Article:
Tag Archives: trees

Forever Amber

Throughout the temperate climates there are trees that hold on to their spring and summer greens throughout the later, demanding months.  They wear them as stubbornly and foolishly as one who wears a favorite coat in July or refuses to take an umbrella into the rain.  They live their evergreen lives eternally, proud of their verdant blood and the succulent life that will not blink in the face of the shifting seasons.

But there are some trees that pay attention:  to the altering temperatures, to the shadows that lengthen before noon, to the greedy night – Nature’s subtle hints that it is time to change.   Their leaves become melting prisms, with colors that undulate and flow:  creating microcosms of sunsets within a dying morphology.  Garnet, ginger, bronze and scarlet, they are as pure and fluid as the stained colors in cathedral glass.  The tints of Chartres, Notre Dame, Cologne are reflected in their autumnal DNA.   The air is bright with their departure; the earth and streets are crisp with the trees’ brittle sacrifices.

In the mid-17th century, Spanish naturalists stumbling through the Americas took note of a pretty tree with leafs shaped like clipped stars and a clear, perfumed gum that looked like liquid amber.


350 years later their happy discovery is alive still, in backyards and cities, celebrating the cyclical weather, the migratory temperatures.


Liquidambar styraciflua is known for its fluid colors and fragrant liquor.  It bleeds a clear or tinted resin reminiscent of the musky scent of burning amber.  This aromatic hemorrhage is what gives the tree its name.

The Amber’s round seed pods create sheet-music when superimposed against telephone lines.  Its roots are discreet.  Sidewalks do not buckle or erupt into mountain ranges that wait for pedestrians to stumble over, like unsuspecting gods.

It is used for decoration; above succulents and firs, cedar, oak and spruce its colors wink with whimsical flamboyance.  During the summer its canopy is lush with green youth.  By year’s end breezes rustle the crisp leaves like a mother running her fingers through her child’s tousled hair.

It drinks from the subterranean rivers that tumble through the earth in a web of fertile tributaries.  The green elixir permeates the body of the tree, creating an ornament that glories in the year and celebrates the four changing quarters.  It is a reminder of the comfort of change; the knowledge that beauty does not end but renews itself in perpetual rebirths:  that it lasts forever.



The Weary Star

During the summer, the sun is overpowering, a symbol of Helios’ consuming appetite.  But with that power also comes weariness – the fatigue of long days spent at the very top of the sky’s blue ceiling.  During the processional of the mid-year equinox, all clouds and jet streams, every particle of astral dust is consumed in its muscular ascent.  Proud of its solstice, the sun is enthroned in the shapely air:   a fearsome, melting star.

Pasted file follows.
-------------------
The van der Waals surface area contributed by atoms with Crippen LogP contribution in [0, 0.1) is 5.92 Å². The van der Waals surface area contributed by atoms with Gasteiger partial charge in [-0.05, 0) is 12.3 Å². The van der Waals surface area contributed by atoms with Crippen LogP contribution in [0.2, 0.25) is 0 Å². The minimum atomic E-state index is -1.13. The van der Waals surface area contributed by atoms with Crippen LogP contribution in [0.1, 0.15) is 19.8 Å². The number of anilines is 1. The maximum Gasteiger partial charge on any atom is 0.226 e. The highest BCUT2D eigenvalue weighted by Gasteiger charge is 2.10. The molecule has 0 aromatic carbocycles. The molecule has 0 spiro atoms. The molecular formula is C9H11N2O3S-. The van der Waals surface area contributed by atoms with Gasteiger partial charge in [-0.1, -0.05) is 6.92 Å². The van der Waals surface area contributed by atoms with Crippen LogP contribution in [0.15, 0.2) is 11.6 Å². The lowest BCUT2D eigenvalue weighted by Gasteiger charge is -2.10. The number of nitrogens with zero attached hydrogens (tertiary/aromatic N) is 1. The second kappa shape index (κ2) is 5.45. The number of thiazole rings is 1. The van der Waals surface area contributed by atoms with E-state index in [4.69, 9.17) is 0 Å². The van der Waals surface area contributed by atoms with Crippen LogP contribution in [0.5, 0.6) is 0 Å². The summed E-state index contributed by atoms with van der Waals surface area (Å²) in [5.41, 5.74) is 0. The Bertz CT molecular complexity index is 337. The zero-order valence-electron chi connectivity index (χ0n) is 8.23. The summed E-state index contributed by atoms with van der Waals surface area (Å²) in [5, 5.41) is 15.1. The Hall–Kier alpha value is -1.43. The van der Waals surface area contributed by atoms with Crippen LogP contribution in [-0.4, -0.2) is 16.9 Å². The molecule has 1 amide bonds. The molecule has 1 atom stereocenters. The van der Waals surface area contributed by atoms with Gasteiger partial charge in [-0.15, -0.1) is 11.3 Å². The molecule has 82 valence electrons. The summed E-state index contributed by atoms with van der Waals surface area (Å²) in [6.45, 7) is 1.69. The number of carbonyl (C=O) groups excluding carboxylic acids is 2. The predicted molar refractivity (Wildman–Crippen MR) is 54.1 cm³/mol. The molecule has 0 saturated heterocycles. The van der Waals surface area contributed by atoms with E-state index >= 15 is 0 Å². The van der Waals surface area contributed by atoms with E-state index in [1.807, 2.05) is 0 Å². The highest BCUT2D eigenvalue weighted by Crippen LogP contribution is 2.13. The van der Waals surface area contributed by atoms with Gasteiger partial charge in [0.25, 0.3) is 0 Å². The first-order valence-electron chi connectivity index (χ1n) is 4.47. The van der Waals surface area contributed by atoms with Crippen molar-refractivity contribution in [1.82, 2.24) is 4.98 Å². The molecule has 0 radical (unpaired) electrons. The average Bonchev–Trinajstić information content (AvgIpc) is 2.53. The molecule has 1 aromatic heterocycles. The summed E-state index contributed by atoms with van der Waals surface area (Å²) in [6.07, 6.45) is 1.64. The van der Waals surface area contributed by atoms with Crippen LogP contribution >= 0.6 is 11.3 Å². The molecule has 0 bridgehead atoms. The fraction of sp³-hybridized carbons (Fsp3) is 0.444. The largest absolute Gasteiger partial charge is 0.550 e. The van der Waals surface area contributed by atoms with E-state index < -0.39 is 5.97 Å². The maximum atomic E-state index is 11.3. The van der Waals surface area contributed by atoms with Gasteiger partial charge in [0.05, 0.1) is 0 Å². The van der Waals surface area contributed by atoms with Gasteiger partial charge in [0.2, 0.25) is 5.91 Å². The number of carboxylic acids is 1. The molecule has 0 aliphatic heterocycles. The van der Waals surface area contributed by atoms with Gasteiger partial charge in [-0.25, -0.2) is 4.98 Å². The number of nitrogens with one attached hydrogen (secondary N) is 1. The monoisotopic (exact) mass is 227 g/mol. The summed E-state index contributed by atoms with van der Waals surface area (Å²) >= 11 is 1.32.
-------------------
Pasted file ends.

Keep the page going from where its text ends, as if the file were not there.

Throughout the span of each still, expansive day, the sun spends its lengthy rule exerting its strength: bleaching cities, making populations sweat.  Beating landscapes into submission, warming oceans until their kelp forests become a frenzy of photosynthesis:  it bends its searing gaze onto a lethargic world.

But with dusk’s beckoning coolness, the sun begins to sink.  It falls into a horizon that is as rich as a courtesan’s bed, soft and full of decadent color:  lavender and tangerine; burgandy and amethyst.  The sun longs to sink into its blushing resting place.

Setting slowly, its blaze changes gradually during its subtle fall.  Its light is a world of alchemy, an equation that will create a sky of liquid gold.    The gilded profile illuminates coasts and countries and plunges behind buildings and trees.

But I think I have seen the sun in repose.

It was dusk, when shadows were stretched and capricious; when light had reached its mid-year richness.  I passed by a tree, already in the shade, and saw rays of heat drenching its dark branches.  At the top of its trunk, I saw a blazing apparition – stationary, yet still able to drench its resting place with a dazzling, white energy.  It seemed to me as if the weary star had thought to stop, to rest its tired body amongst the comfortable leaves.

I don’t know how long the tree bore its bright weight.  Many hours, surely – for it was some time before I felt the air become cold and dark.  What did the tree receive for its patience?  Perhaps the sunlight penetrated its skin, illuminating its chlorophyll…and next spring, when the tree blooms once more it will be radiant, as each gilded leaf uncurls, full of the living memory of the star that had come to rest.

The Sun Tree

A Tree Grows In My Apartment

It was given to me as a gift. Fragrant of the forest and Christmas, it was sprinkled with silver glitter – like a handful of stars trapped in a green, earthy sky. I was immediately taken with its symbolism, its mysterious life, its small and delicate perfection.

For weeks I kept it at work: a pretty accompaniment that countered the surrounding electricity and stress with its quiet growth and perennial tranquility. But eventually I felt it was time to bring it home. It is a chilly and dark walk home during those ending months, so I felt obligated to hold it close – this emerald hatchling unused to the provoking cold.